Rainbow Bears Preschool - 04/05/2016

1 Evaluation of Rainbow Bears Preschool

How well placed is Rainbow Bears Preschool to promote positive learning outcomes for children?

Not well placed

Requires further development

Well placed

Very well placed

ERO's findings that support this overall judgement are summarised below.

Background

Rainbow Bears Preschool in Henderson, West Auckland provides care and education for children from birth to school age. Licensed for 50 children, including 12 up to two years of age, the centre operates from a large, renovated house. The upstairs part of the centre caters for infants and toddlers, and includes a spacious outdoor area. The extensive indoor and outdoor areas on the lower floor cater for children from two to five years. A well-equipped side building includes the centre's main office, and a well-resourced learning space for the 4 year old readiness for school programme.

The centre's curriculum provides programmes for older children that balance free play alongside structured learning times. For about an hour each day, children in the downstairs area break into three age-related groups for structured learning with particular teachers.

Children and families experience a centre that is culturally diverse. Some staff reflect children's cultures and communicate with families in their home languages. The centre philosophy shows respect for the Treaty of Waitangi and aims to promote Māori language, culture and identity. It focuses on child-centred teaching and learning practices and values parents' role in their children's learning.

The director has owned and operated the centre for the past 19 years and many teachers and staff have worked at the centre for a number of years. The 2013 ERO report noted that improvements had been made to the centre's curriculum and in the way teachers celebrated children's language, culture and identity. It identified next steps that included the need for teachers to plan for children's individual interests and for leaders to further improve the teacher appraisal process.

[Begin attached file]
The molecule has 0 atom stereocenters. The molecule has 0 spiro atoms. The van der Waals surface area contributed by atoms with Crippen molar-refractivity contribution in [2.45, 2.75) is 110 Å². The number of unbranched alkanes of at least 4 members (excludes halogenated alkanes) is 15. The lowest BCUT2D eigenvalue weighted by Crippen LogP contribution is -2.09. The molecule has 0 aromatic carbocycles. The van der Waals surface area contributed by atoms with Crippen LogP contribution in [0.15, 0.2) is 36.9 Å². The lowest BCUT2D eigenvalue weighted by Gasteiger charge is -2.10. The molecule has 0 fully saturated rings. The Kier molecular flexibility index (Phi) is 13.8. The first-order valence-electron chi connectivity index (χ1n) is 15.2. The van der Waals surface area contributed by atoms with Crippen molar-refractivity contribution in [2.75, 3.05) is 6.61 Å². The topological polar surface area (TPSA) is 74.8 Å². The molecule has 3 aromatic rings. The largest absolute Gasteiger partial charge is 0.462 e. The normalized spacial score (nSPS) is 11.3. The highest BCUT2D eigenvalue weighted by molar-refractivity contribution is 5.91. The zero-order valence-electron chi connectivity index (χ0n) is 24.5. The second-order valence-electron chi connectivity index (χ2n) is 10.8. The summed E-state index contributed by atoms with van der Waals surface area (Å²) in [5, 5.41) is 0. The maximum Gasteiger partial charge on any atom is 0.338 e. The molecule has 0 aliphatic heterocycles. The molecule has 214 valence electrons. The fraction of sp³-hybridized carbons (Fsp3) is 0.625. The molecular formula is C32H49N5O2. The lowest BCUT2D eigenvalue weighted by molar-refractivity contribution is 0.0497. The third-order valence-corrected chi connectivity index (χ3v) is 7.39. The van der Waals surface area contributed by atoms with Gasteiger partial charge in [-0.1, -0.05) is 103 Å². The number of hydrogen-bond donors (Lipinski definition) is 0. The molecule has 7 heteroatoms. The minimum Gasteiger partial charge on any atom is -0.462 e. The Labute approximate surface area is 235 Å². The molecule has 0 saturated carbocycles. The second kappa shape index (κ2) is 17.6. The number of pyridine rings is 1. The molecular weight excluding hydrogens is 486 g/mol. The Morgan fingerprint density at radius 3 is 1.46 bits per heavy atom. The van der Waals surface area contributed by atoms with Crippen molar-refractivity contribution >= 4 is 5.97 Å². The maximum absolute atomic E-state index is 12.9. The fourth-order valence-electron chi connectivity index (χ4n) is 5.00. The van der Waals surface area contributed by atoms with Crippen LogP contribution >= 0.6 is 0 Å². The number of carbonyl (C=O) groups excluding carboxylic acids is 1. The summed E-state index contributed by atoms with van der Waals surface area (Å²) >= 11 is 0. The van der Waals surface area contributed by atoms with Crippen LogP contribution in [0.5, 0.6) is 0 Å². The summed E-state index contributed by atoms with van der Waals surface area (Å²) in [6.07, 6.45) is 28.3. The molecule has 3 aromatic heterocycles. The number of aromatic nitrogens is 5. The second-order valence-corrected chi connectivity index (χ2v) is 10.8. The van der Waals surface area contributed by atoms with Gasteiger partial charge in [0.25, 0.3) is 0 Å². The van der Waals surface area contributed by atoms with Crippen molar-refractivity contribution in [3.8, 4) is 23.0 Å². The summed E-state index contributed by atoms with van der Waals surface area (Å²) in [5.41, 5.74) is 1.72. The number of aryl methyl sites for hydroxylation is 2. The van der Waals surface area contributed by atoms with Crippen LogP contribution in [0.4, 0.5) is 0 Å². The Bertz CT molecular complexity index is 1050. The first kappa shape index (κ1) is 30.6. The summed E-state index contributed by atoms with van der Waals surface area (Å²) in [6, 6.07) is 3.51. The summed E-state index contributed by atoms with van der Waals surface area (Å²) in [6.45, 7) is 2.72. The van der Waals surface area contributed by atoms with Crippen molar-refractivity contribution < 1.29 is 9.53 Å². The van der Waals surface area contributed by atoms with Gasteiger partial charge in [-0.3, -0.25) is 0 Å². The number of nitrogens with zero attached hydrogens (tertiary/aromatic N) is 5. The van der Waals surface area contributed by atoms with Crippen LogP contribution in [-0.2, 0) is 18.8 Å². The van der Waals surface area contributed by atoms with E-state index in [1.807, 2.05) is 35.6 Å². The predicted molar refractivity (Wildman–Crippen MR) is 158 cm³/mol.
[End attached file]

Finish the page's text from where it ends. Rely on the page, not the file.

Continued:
Since 2013 the director has upgraded the indoor and outdoor environments. In addition, the purchase of a van enables staff to take small groups of children on interest-related trips, and older children to visit local primary schools as part of their transition to school programme.

The Review Findings

Children are well cared for by their teachers and other adults in the centre. Along with parents, they are warmly welcomed as they arrive and choose to play on their own or in a group with other children. Teachers interact positively with children, chatting with them about and encouraging their play. For most of the day children are free to choose from activities and resources teachers provide, and in areas of play that interest them.

The upstairs area for babies and toddlers is very well staffed. Teachers provide a gentle, calm and nurturing environment for these younger children. They follow children's home routines and respond well to their care needs and wellbeing. Teachers work consistently with and alongside these younger children, supporting them with language development and as they engage in play. These good practices encourage children to settle and to develop a good sense of belonging in their centre.

Children have access to good quality resources and equipment including some that reflects Māori and Pacific culture and identity. Leaders and teachers make good use of Ministry of Education tools and resources to extend their bicultural understanding and to acknowledge the principles and values of the Treaty of Waitangi. Some teachers are particularly strong in promoting te reo me ngā tikanga Māori.

Teachers are increasingly planning programmes based on children's individual interests and personalities. Leaders agree that a useful next step is for teachers to more specifically develop, document and evaluate the impact of planned strategies to extend the learning of each child. This approach would help to assure teachers that all children are engaged in good quality learning, that includes using literacy and numeracy skills in the context of play.

Centre leaders promote a shared decision making approach to the centre's strategic direction that is having a positive impact on staff morale. Leaders appreciate teachers' work and provide them with meaningful professional learning opportunities.

The director/owner of the centre is committed to continually improving the centre and promoting positive outcomes for children and their families. She has a good understanding of self-review and has recently revised the teacher appraisal system so that it better reflects teachers' goals and promotes reflection. Parent views about the centre are sought and valued. The director/owner has good systems and policies in place to ensure the health and safety of children and staff in the centre.

Key Next Steps

ERO and centre leaders agree that continued next steps for the centre include teachers and leaders:

  • evaluating the extent to which good quality early childhood theories are evident in teaching practice

  • strengthening the links between teachers' planning for individual children and the programme in action.